Hope Is Required
Groups cannot be what they do not believe they can be. There has to be a deeper sense of purpose and connection to the desired outcome. And that deeper sense of “why does this matter” needs to be reinforced all the time. First, students need to name their desires, hopes, and goals. Then, advisors can attach results-driving tasks to the achievement of the student’s hopes. If you think that a student will do work to achieve your objectives you’re kidding yourself (remember they’re not getting paid, they don’t have the perspective you have, and they have a million other pressures on them).Students have to buy-in to the expectations they set for themselves and one another. Hope allows groups to approach issues with a values-based mindset and strategy towards success amidst the inevitable things that may occur. Once you require hope, a paradigm shift towards a empowering and enabling culture is created.

Measurement Manifests Miracles
It’s easy to desire something and not work to achieve it. For instance, it’s easy to say you want to be healthy. It takes intentionality, conscientiousness, and discipline to do the things necessary to become healthy. And one thing that is definitely required — measurement. In general terms, to be healthy, you might measure what you consume and how much you exercise. The same is true in fraternity and sorority growth. The proof is in the pudding (no pun intended) or in this case … the data. Data allows us a real, raw look into whether or not we really want to accomplish the goals we set. Great advisors focus on measurable data (which also has a side benefit — it isn’t personal). They look for key performance indicators that are likely to lead to the growth results the chapter desires. Measure daily behaviors. Gain buy-in around the importance of tracking interactions and information. Growth is a fun thing to advise because the things that produce results can almost all be counted. Once we begin to use data as a measurement for creating the strategies needed to grow, we can experience the organizations we deserve.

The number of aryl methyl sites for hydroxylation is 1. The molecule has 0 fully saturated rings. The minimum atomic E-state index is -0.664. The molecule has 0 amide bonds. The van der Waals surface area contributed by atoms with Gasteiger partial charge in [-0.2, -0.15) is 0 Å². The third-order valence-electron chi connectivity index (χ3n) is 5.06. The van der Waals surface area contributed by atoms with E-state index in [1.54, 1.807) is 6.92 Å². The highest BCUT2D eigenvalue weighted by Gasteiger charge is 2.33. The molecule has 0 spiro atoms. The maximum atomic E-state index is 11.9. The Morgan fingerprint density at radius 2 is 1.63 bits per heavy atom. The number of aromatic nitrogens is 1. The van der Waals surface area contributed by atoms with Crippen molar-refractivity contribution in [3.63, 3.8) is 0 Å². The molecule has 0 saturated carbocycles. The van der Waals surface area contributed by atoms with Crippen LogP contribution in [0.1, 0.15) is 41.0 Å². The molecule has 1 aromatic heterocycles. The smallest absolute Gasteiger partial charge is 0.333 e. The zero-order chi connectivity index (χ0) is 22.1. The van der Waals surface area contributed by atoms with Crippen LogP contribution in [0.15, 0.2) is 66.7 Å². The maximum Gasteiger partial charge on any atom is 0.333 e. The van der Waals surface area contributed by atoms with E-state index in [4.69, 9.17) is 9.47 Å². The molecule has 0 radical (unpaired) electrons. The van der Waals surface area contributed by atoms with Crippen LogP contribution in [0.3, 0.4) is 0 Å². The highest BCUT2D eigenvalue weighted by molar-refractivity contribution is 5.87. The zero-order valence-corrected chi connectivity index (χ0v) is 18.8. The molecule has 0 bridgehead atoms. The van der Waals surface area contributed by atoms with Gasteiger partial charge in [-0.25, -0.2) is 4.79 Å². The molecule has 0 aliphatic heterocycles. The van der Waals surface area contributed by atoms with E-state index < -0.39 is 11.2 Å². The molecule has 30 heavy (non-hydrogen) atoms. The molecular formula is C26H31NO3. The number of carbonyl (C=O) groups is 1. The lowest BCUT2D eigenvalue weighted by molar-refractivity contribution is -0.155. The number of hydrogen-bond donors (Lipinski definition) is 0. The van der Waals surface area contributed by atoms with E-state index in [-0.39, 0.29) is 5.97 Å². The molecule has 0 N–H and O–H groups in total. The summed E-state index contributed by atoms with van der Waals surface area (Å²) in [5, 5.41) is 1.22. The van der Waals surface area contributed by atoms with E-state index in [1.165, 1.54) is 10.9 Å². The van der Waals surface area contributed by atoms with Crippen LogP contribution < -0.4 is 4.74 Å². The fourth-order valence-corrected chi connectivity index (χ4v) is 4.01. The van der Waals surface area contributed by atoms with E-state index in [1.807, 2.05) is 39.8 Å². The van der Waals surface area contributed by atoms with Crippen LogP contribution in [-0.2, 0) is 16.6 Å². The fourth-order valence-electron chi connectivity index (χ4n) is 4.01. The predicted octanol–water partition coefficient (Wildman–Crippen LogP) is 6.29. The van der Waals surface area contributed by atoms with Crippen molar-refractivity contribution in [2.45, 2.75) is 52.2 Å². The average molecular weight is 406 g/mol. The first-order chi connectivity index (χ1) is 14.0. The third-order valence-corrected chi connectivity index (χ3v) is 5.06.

Being a chapter advisor is a thankless job for a person with a huge heart. Many advisors learn that 90% of their job is to pastor to students as they discover their own potential through trial and error. It’s more love than blame. It’s more patience than pestering. It’s more sisterhood and brotherhood than boss or supervisor.

As an advisor you deserve to hear one more thing: THANK YOU. You are the reasons our organizations thrive. You are also the reason students are developing lifelong skills and values through their membership in our chapters. THANK YOU!